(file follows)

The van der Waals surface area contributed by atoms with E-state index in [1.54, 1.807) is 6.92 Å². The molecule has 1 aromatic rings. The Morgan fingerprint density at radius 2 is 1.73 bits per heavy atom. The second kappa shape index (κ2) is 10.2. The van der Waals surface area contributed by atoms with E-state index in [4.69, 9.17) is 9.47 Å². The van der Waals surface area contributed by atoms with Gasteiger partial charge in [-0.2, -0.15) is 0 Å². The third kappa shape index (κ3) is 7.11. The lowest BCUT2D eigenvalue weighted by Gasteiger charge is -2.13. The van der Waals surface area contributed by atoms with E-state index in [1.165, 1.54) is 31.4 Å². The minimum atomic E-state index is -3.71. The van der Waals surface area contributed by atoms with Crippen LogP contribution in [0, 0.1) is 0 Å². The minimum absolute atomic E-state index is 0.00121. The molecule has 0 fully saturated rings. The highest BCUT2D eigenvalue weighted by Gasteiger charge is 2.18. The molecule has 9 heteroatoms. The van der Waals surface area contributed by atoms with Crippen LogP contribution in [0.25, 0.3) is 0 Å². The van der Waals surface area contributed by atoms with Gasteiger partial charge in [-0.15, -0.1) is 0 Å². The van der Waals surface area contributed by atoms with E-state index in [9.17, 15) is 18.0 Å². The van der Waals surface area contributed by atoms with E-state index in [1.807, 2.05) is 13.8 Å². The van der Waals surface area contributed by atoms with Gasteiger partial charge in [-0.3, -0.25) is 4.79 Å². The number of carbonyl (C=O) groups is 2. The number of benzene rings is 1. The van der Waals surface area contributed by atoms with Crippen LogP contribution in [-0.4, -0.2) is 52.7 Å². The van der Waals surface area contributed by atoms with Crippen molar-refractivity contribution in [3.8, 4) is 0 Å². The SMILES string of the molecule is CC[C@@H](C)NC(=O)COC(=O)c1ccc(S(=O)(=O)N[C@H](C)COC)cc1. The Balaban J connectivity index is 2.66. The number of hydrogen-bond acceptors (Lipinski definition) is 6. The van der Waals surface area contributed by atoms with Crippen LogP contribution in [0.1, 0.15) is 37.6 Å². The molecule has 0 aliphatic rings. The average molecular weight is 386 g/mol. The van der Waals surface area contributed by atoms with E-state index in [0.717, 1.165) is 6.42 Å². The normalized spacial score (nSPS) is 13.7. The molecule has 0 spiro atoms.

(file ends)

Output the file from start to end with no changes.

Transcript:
The van der Waals surface area contributed by atoms with E-state index in [1.54, 1.807) is 6.92 Å². The molecule has 1 aromatic rings. The Morgan fingerprint density at radius 2 is 1.73 bits per heavy atom. The second kappa shape index (κ2) is 10.2. The van der Waals surface area contributed by atoms with E-state index in [4.69, 9.17) is 9.47 Å². The van der Waals surface area contributed by atoms with Gasteiger partial charge in [-0.2, -0.15) is 0 Å². The third kappa shape index (κ3) is 7.11. The lowest BCUT2D eigenvalue weighted by Gasteiger charge is -2.13. The van der Waals surface area contributed by atoms with E-state index in [1.165, 1.54) is 31.4 Å². The minimum atomic E-state index is -3.71. The van der Waals surface area contributed by atoms with Crippen LogP contribution in [0, 0.1) is 0 Å². The minimum absolute atomic E-state index is 0.00121. The molecule has 0 fully saturated rings. The highest BCUT2D eigenvalue weighted by Gasteiger charge is 2.18. The molecule has 9 heteroatoms. The van der Waals surface area contributed by atoms with Crippen LogP contribution in [0.25, 0.3) is 0 Å². The van der Waals surface area contributed by atoms with Gasteiger partial charge in [-0.15, -0.1) is 0 Å². The van der Waals surface area contributed by atoms with E-state index in [9.17, 15) is 18.0 Å². The van der Waals surface area contributed by atoms with E-state index in [1.807, 2.05) is 13.8 Å². The van der Waals surface area contributed by atoms with Gasteiger partial charge in [-0.3, -0.25) is 4.79 Å². The number of carbonyl (C=O) groups is 2. The number of benzene rings is 1. The van der Waals surface area contributed by atoms with Crippen LogP contribution in [-0.4, -0.2) is 52.7 Å². The van der Waals surface area contributed by atoms with Crippen molar-refractivity contribution in [3.8, 4) is 0 Å². The SMILES string of the molecule is CC[C@@H](C)NC(=O)COC(=O)c1ccc(S(=O)(=O)N[C@H](C)COC)cc1. The Balaban J connectivity index is 2.66. The number of hydrogen-bond acceptors (Lipinski definition) is 6. The van der Waals surface area contributed by atoms with Crippen LogP contribution in [0.1, 0.15) is 37.6 Å². The molecule has 0 aliphatic rings. The average molecular weight is 386 g/mol. The van der Waals surface area contributed by atoms with E-state index in [0.717, 1.165) is 6.42 Å². The normalized spacial score (nSPS) is 13.7. The molecule has 0 spiro atoms.